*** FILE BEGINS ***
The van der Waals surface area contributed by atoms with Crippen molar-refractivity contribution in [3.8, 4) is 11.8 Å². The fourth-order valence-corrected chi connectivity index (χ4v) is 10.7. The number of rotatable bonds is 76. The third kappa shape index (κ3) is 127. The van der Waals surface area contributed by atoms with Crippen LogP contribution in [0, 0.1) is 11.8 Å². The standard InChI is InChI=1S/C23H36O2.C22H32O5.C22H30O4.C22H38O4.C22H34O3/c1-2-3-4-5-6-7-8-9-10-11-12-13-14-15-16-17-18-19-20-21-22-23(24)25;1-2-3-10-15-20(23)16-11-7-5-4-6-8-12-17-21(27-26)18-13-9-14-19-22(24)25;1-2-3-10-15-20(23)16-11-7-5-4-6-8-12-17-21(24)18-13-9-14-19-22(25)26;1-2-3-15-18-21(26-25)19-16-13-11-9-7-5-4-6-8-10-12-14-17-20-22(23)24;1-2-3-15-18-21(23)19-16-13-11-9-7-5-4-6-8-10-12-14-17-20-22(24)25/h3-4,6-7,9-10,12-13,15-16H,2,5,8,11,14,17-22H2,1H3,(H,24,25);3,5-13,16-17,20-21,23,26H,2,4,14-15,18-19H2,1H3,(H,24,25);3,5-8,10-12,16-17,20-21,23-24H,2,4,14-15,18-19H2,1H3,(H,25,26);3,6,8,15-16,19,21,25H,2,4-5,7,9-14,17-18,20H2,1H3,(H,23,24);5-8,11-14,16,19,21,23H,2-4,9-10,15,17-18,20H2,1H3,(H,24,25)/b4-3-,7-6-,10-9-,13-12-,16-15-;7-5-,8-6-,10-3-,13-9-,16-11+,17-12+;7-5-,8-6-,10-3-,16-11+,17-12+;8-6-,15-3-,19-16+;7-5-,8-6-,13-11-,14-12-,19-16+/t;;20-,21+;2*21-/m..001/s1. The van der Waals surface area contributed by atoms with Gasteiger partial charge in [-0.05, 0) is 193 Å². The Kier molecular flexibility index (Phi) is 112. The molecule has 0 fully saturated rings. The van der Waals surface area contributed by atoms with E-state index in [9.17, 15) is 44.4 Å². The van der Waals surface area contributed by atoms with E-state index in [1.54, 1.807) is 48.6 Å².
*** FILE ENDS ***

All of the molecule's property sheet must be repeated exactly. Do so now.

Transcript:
The van der Waals surface area contributed by atoms with Crippen molar-refractivity contribution in [3.8, 4) is 11.8 Å². The fourth-order valence-corrected chi connectivity index (χ4v) is 10.7. The number of rotatable bonds is 76. The third kappa shape index (κ3) is 127. The van der Waals surface area contributed by atoms with Crippen LogP contribution in [0, 0.1) is 11.8 Å². The standard InChI is InChI=1S/C23H36O2.C22H32O5.C22H30O4.C22H38O4.C22H34O3/c1-2-3-4-5-6-7-8-9-10-11-12-13-14-15-16-17-18-19-20-21-22-23(24)25;1-2-3-10-15-20(23)16-11-7-5-4-6-8-12-17-21(27-26)18-13-9-14-19-22(24)25;1-2-3-10-15-20(23)16-11-7-5-4-6-8-12-17-21(24)18-13-9-14-19-22(25)26;1-2-3-15-18-21(26-25)19-16-13-11-9-7-5-4-6-8-10-12-14-17-20-22(23)24;1-2-3-15-18-21(23)19-16-13-11-9-7-5-4-6-8-10-12-14-17-20-22(24)25/h3-4,6-7,9-10,12-13,15-16H,2,5,8,11,14,17-22H2,1H3,(H,24,25);3,5-13,16-17,20-21,23,26H,2,4,14-15,18-19H2,1H3,(H,24,25);3,5-8,10-12,16-17,20-21,23-24H,2,4,14-15,18-19H2,1H3,(H,25,26);3,6,8,15-16,19,21,25H,2,4-5,7,9-14,17-18,20H2,1H3,(H,23,24);5-8,11-14,16,19,21,23H,2-4,9-10,15,17-18,20H2,1H3,(H,24,25)/b4-3-,7-6-,10-9-,13-12-,16-15-;7-5-,8-6-,10-3-,13-9-,16-11+,17-12+;7-5-,8-6-,10-3-,16-11+,17-12+;8-6-,15-3-,19-16+;7-5-,8-6-,13-11-,14-12-,19-16+/t;;20-,21+;2*21-/m..001/s1. The van der Waals surface area contributed by atoms with Gasteiger partial charge in [-0.05, 0) is 193 Å². The Kier molecular flexibility index (Phi) is 112. The molecule has 0 fully saturated rings. The van der Waals surface area contributed by atoms with E-state index in [9.17, 15) is 44.4 Å². The van der Waals surface area contributed by atoms with E-state index in [1.54, 1.807) is 48.6 Å².